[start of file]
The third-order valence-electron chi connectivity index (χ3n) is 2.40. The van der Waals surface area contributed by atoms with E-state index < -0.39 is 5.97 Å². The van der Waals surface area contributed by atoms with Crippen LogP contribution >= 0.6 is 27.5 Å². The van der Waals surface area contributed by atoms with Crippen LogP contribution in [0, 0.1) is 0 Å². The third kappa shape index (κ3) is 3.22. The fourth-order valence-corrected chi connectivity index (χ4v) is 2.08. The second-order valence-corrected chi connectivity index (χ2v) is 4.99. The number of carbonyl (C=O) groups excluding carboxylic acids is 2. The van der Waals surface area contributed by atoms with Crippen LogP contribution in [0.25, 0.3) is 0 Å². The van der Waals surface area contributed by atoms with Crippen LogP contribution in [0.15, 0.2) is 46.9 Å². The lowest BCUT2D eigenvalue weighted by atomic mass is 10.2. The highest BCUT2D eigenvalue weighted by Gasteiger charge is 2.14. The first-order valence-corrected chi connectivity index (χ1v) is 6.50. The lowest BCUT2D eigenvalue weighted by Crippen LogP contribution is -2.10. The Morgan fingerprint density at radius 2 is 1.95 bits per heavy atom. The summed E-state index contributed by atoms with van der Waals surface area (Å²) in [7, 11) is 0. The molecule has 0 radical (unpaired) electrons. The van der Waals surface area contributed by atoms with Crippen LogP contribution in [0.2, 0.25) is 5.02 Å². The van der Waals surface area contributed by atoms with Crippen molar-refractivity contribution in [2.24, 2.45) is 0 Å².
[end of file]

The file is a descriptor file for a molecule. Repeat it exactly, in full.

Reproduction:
The third-order valence-electron chi connectivity index (χ3n) is 2.40. The van der Waals surface area contributed by atoms with E-state index < -0.39 is 5.97 Å². The van der Waals surface area contributed by atoms with Crippen LogP contribution >= 0.6 is 27.5 Å². The van der Waals surface area contributed by atoms with Crippen LogP contribution in [0, 0.1) is 0 Å². The third kappa shape index (κ3) is 3.22. The fourth-order valence-corrected chi connectivity index (χ4v) is 2.08. The second-order valence-corrected chi connectivity index (χ2v) is 4.99. The number of carbonyl (C=O) groups excluding carboxylic acids is 2. The van der Waals surface area contributed by atoms with Crippen LogP contribution in [0.25, 0.3) is 0 Å². The van der Waals surface area contributed by atoms with Crippen LogP contribution in [0.15, 0.2) is 46.9 Å². The lowest BCUT2D eigenvalue weighted by atomic mass is 10.2. The highest BCUT2D eigenvalue weighted by Gasteiger charge is 2.14. The first-order valence-corrected chi connectivity index (χ1v) is 6.50. The lowest BCUT2D eigenvalue weighted by Crippen LogP contribution is -2.10. The Morgan fingerprint density at radius 2 is 1.95 bits per heavy atom. The summed E-state index contributed by atoms with van der Waals surface area (Å²) in [7, 11) is 0. The molecule has 0 radical (unpaired) electrons. The van der Waals surface area contributed by atoms with Crippen LogP contribution in [0.2, 0.25) is 5.02 Å². The van der Waals surface area contributed by atoms with Crippen molar-refractivity contribution in [2.24, 2.45) is 0 Å².